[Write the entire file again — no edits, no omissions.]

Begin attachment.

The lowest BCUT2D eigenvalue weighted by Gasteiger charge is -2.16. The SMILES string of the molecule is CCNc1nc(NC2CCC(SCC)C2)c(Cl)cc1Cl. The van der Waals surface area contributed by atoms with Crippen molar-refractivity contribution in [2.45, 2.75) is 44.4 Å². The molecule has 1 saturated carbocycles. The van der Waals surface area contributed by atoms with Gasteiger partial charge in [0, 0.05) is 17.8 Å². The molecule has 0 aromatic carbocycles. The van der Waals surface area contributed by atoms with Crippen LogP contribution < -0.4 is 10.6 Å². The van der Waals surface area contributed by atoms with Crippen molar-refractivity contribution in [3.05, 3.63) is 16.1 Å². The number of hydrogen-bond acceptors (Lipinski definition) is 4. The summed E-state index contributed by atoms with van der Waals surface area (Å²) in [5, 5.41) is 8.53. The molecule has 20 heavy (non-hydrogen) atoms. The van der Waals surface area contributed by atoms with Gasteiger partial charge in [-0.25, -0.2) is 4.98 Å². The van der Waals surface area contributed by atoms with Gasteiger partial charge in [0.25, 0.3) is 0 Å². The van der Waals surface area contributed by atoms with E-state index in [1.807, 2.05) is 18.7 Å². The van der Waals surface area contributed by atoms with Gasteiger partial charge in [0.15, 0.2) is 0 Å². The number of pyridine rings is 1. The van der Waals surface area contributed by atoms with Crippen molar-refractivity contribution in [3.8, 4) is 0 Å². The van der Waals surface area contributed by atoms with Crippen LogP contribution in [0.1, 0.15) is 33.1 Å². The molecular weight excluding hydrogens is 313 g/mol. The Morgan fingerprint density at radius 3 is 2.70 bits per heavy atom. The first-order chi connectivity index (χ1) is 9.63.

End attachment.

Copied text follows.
The lowest BCUT2D eigenvalue weighted by Gasteiger charge is -2.16. The SMILES string of the molecule is CCNc1nc(NC2CCC(SCC)C2)c(Cl)cc1Cl. The van der Waals surface area contributed by atoms with Crippen molar-refractivity contribution in [2.45, 2.75) is 44.4 Å². The molecule has 1 saturated carbocycles. The van der Waals surface area contributed by atoms with Gasteiger partial charge in [0, 0.05) is 17.8 Å². The molecule has 0 aromatic carbocycles. The van der Waals surface area contributed by atoms with Crippen LogP contribution < -0.4 is 10.6 Å². The van der Waals surface area contributed by atoms with Crippen molar-refractivity contribution in [3.05, 3.63) is 16.1 Å². The number of hydrogen-bond acceptors (Lipinski definition) is 4. The summed E-state index contributed by atoms with van der Waals surface area (Å²) in [5, 5.41) is 8.53. The molecule has 20 heavy (non-hydrogen) atoms. The van der Waals surface area contributed by atoms with Gasteiger partial charge in [-0.25, -0.2) is 4.98 Å². The van der Waals surface area contributed by atoms with Gasteiger partial charge in [0.25, 0.3) is 0 Å². The van der Waals surface area contributed by atoms with E-state index in [1.807, 2.05) is 18.7 Å². The van der Waals surface area contributed by atoms with Gasteiger partial charge in [0.15, 0.2) is 0 Å². The number of pyridine rings is 1. The van der Waals surface area contributed by atoms with Crippen molar-refractivity contribution in [3.8, 4) is 0 Å². The van der Waals surface area contributed by atoms with Crippen LogP contribution in [0.1, 0.15) is 33.1 Å². The molecular weight excluding hydrogens is 313 g/mol. The Morgan fingerprint density at radius 3 is 2.70 bits per heavy atom. The first-order chi connectivity index (χ1) is 9.63.